On a recent trip to the grocery store with my 9-year-old daughter, she reminded me of something I rarely think about these days.
I asked her to grab a couple of lemons. I noticed she was taking quite some time while turning the lemon in her hands and reading the sticker on each one. I asked her if she needed help, to which she replied, “I just want to make sure these are organic”. She proceeded to explain to me that she was looking for the organic seal AND the PLU code on each lemon. She said to me, “it must begin with a 9 in order for it to be organic.”
Most produce sold in stores is numbered with a code. This code is usually in the form of a sticker called a PLU (price look-up code). The code helps cashiers to differentiate the variety and growing methods of the produce. There have been many discrepancies on the validity of the meaning of the produce codes. In my research, I have learned that looking for the organic seal is perhaps the best way to distinguish between organic and conventionally grown.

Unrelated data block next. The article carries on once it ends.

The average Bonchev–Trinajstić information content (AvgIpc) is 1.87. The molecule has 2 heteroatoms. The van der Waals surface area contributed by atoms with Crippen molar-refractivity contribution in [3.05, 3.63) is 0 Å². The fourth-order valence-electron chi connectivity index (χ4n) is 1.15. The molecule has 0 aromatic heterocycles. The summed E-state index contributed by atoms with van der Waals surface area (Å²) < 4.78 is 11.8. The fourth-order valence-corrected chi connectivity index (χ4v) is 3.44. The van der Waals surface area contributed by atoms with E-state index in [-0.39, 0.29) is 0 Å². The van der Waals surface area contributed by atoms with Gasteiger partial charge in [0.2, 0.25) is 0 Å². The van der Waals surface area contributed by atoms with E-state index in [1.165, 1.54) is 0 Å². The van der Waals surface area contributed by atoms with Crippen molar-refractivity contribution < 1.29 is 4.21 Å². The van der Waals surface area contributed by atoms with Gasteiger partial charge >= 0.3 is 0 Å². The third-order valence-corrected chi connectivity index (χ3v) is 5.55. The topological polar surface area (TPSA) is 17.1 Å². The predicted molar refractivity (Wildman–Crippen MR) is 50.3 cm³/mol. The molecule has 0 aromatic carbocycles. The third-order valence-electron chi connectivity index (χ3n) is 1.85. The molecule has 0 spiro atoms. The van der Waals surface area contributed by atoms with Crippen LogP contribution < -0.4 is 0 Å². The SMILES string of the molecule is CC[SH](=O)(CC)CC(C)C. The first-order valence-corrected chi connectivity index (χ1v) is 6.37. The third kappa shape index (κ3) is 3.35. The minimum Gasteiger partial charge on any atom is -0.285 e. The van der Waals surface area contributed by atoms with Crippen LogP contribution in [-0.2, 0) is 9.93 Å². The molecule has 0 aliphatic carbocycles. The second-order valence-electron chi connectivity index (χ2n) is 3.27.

Over the past few years, there has been talk that the stickers that begin with the number 8 indicate that the produce has been genetically modified. I have always questioned this as companies are not required to label GMO’s. However, organics are required to be labeled. Looking for the USDA certified organic label is the most reliable way to determine if an item is organic. This can also be verified by looking for the 5 digit PLU code that begins with a 9. Since organic produce is grown without the use of GMO’s, this is perhaps the best way to avoid potentially GMO produce. 4 digits beginning with a 3 or 4 indicate the produce it conventionally grown.
Upon further research, I have learned that the PLU codes will be changing in the near future. With this information, the most effective way to verify that produce is non-GMO is to purchase certified organic. Until then, look for the sticker that has 5 digits beginning with a 9, or even better, the USDA certified organic seal.